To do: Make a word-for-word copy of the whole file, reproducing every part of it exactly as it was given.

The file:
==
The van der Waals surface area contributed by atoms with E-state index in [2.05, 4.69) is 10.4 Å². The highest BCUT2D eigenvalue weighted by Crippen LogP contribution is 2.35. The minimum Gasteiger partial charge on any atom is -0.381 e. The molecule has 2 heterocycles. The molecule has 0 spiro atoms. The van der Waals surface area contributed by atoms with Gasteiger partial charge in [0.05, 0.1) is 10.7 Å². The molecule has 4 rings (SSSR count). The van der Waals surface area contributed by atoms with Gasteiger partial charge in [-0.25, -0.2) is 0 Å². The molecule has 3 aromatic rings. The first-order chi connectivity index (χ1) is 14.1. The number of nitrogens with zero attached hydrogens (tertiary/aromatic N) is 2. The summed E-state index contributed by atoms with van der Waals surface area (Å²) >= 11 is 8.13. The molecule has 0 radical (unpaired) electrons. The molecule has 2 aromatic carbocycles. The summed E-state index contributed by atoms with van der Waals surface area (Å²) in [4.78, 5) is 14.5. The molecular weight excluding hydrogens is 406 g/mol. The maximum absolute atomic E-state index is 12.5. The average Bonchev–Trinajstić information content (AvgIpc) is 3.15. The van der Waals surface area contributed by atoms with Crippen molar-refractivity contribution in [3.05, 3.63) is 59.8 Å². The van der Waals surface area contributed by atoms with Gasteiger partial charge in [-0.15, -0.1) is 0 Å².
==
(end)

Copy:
The van der Waals surface area contributed by atoms with E-state index in [2.05, 4.69) is 10.4 Å². The highest BCUT2D eigenvalue weighted by Crippen LogP contribution is 2.35. The minimum Gasteiger partial charge on any atom is -0.381 e. The molecule has 2 heterocycles. The molecule has 0 spiro atoms. The van der Waals surface area contributed by atoms with Gasteiger partial charge in [0.05, 0.1) is 10.7 Å². The molecule has 4 rings (SSSR count). The van der Waals surface area contributed by atoms with Gasteiger partial charge in [-0.25, -0.2) is 0 Å². The molecule has 3 aromatic rings. The first-order chi connectivity index (χ1) is 14.1. The number of nitrogens with zero attached hydrogens (tertiary/aromatic N) is 2. The summed E-state index contributed by atoms with van der Waals surface area (Å²) >= 11 is 8.13. The molecule has 0 radical (unpaired) electrons. The molecule has 2 aromatic carbocycles. The summed E-state index contributed by atoms with van der Waals surface area (Å²) in [4.78, 5) is 14.5. The molecular weight excluding hydrogens is 406 g/mol. The maximum absolute atomic E-state index is 12.5. The average Bonchev–Trinajstić information content (AvgIpc) is 3.15. The van der Waals surface area contributed by atoms with Crippen molar-refractivity contribution in [3.05, 3.63) is 59.8 Å². The van der Waals surface area contributed by atoms with Gasteiger partial charge in [-0.15, -0.1) is 0 Å².